20. Organic Vanilla Bourbon - I was kind of hoping it'd be like the bottle of bourbon vanilla that P got me a while back. The smell is very reminiscent of its vanilla-ness. However, I was slightly disappointed that the vanilla was so subtle, even after being steeped for a while.
  21. Casablanca - A whole lot of dried fruit. A bit too light for my taste, and not my sort of taste. May be better over ice?
  22. Kashmir Chai - Smells like a spice market, which I love. Tastes like a spice market, which I love. If a few other things were added, it could possibly resemble Remedy Cafe's Kashmiri Chai's cousin or something?
  23. Raspberry Passion - Subtler than it looks, and smells like a lot of dried fruit. I understand that some like that, but I am not a fan.
  24. After Seven - Chocolatey minty goodness first thing in the morning. What better way to start the holidays?
When all the fun began...
Best thing about having enough tea in each sample tin for 2 cups, is now I can have them all over again! Also, this box came with a 10% off coupon at The Tea Girl!
I was so happy to try out The Tea Girl's tea advent calendar! It was a great way to sample a whole bunch of teas from the shop, while also keeping myself hydrated pretty regularly. But next year, I really want to find an advent calendar with food items, but not of the chocolate variety. If anyone knows where I can get one of that type, let me know! :)

Reverse advent calendar for the Edmonton Food Bank
Rather than just throwing 24 cans of beans into my food bank reverse advent calendar, I wanted to use the opportunity to raise awareness of the diverse most needed items at food banks. Here are 24 solid options for donating to the food bank compiled from various "most needed items" lists (Edmonton Food Bank, Food Banks Canada, Airdrie Food Bank, Okotoks Food Bank AssociationCBC Calgary):
  1. Granola Bars - A great source of fibre and protein, easy to carry, and stay good for a long time. Ideal for parents to send as snacks with their kids for school. This box was on sale for only $1.99 at Shoppers Drug Mart.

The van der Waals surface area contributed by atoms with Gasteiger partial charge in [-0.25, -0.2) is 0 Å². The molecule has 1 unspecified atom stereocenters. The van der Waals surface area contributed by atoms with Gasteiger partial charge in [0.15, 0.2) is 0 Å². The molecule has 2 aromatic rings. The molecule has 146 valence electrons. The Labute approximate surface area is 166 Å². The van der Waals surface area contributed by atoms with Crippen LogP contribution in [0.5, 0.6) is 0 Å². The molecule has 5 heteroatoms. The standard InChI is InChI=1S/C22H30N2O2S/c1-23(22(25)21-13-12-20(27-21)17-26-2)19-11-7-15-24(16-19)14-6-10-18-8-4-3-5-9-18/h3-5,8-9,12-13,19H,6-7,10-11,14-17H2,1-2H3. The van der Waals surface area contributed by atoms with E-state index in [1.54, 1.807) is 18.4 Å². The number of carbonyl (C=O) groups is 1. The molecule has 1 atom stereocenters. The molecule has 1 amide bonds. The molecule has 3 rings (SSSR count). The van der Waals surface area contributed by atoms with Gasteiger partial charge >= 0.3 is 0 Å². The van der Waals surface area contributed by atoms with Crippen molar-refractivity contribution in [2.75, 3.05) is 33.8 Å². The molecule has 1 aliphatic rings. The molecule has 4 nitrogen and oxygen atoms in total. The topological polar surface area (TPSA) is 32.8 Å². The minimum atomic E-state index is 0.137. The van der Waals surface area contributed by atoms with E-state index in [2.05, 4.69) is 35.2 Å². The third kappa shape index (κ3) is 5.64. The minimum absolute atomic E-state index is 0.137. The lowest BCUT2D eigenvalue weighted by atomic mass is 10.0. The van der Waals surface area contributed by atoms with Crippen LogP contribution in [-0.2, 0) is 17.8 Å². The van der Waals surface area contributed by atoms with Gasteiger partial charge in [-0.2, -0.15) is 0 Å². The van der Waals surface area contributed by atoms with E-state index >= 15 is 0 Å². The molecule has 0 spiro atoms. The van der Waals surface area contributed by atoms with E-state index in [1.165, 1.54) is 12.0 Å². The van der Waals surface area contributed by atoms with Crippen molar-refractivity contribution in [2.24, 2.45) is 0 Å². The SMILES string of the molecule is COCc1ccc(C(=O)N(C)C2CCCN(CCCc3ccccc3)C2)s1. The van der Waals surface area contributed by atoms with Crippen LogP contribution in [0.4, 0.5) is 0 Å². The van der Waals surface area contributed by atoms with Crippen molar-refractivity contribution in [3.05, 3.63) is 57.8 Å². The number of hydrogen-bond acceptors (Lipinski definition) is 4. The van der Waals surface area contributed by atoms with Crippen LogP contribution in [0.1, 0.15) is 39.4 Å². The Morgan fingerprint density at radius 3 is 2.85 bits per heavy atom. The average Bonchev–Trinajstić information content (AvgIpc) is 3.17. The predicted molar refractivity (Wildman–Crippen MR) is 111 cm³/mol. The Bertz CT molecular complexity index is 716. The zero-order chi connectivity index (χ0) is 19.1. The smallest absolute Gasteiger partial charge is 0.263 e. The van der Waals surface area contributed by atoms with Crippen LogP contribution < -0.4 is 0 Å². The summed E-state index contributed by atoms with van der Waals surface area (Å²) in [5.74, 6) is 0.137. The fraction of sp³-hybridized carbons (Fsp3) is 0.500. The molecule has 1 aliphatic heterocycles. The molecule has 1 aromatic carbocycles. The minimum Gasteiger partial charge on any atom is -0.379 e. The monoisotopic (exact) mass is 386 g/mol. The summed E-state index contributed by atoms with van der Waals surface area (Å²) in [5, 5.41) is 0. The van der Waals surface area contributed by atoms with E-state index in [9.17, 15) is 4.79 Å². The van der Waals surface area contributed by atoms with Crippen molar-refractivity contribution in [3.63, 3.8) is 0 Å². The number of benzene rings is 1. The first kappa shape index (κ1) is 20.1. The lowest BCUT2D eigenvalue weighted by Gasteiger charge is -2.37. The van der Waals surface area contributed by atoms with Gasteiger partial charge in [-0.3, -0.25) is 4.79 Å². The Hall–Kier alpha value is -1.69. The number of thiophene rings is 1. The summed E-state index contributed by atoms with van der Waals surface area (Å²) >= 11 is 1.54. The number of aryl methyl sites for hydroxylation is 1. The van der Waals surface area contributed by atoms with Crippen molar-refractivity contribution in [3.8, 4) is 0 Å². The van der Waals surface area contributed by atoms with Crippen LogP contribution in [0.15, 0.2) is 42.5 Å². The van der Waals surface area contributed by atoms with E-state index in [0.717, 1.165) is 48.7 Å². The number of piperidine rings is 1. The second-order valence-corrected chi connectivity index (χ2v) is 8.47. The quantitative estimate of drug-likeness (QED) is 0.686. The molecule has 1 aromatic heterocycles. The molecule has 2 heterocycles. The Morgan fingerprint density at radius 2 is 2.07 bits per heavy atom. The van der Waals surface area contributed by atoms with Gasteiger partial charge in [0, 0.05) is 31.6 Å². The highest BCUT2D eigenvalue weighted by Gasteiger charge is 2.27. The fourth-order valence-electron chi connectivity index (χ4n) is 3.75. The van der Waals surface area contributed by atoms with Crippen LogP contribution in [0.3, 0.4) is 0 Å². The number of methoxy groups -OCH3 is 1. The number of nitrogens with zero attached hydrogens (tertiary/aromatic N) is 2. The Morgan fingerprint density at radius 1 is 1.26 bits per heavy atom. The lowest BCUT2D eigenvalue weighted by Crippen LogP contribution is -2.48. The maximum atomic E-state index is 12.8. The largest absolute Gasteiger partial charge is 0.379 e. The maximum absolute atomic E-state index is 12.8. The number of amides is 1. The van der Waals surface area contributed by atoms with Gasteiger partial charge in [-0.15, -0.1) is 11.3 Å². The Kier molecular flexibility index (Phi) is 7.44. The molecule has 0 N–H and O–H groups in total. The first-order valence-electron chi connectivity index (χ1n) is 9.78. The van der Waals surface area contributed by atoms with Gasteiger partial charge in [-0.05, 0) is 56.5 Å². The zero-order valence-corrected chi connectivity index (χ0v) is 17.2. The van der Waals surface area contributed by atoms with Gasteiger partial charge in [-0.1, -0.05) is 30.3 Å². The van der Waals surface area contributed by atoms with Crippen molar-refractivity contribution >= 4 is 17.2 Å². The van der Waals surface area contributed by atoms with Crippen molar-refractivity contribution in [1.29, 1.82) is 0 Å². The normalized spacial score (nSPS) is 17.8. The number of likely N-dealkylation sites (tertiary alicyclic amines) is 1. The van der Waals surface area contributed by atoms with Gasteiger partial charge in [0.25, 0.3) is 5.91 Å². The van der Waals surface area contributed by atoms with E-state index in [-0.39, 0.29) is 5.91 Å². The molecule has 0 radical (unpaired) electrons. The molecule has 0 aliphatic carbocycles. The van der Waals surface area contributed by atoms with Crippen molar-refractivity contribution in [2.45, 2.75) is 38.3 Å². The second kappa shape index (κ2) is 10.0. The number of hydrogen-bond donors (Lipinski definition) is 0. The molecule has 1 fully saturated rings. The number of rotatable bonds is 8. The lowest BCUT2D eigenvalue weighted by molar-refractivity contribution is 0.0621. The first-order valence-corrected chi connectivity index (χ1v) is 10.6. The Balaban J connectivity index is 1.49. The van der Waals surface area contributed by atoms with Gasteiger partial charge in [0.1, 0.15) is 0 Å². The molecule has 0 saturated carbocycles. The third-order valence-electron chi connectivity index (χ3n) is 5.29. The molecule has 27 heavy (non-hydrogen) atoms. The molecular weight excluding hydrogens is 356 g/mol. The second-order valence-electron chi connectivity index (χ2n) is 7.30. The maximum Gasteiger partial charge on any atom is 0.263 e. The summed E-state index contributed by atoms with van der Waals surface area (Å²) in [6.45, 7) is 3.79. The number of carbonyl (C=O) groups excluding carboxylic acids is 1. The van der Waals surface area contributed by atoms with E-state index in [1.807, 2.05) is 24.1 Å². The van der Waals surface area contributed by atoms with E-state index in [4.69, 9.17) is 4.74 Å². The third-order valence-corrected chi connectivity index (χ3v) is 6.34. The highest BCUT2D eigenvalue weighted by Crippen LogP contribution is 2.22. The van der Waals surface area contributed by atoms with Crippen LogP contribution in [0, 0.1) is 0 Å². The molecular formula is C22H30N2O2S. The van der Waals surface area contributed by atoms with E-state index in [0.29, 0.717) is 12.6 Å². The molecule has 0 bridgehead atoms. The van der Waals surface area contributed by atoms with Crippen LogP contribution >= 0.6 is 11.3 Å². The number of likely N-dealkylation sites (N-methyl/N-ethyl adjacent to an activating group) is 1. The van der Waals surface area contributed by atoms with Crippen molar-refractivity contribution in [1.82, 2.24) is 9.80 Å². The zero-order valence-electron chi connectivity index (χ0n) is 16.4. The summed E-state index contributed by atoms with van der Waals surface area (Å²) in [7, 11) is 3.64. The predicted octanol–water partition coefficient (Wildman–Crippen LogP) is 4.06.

2. Canned Fish - A good source of protein and omega-3 fatty acids. Last a long time when sealed, and ready to eat on the go. This particular can was only $1.00 at Dollarama.
  3. Dry Pasta - A good source of fibre. Keeps for an incredibly long time and is relatively easy and quick to cook. This package was $1.25 at Dollarama.
  4. Canned Beans - A good source of fibre, protein, calcium, and iron, and last longer for storage and in the stomach. Aim for the ones with less salt. This can was $0.99 at Shoppers Drug Mart. 
  5. Oatmeal - Quick cooking oats are a great source of fibre and are easy and fast to prepare. This package was $2 at Dollarama.
  6. Juice Boxes - A good source of vitamin C and easy to carry and pack, especially for kids going to school. Opt for ones of the 100% juice variety. This pack was $4 at Safeway.
  7. Fruit Cups - A good source of vitamin C and ideal for kids to bring to school for snacks. This pack was $2.50 at Shoppers Drug Mart.
  8. Power Infant Formula - Essential for mothers, but quite expensive. This was my most expensive item at $22.
  9. Canned Vegetables - Good sources of fibre and vitamins, but be wary of sodium content. Most canned vegetables have been processed and are ready to use. This can was $1.50 at Superstore.
  10. Peanut Butter - A good, filling alternative to meat, and is a high demand for many food banks. This jar was only $2 at Dollarama.
  11. Soup - A good source of nourishment, warmth, and hydration all in one. This can has a tab for easier opening, which is also something to look for when picking canned goods. Remember to check sodium levels. This can was $2 at Shoppers Drug Mart.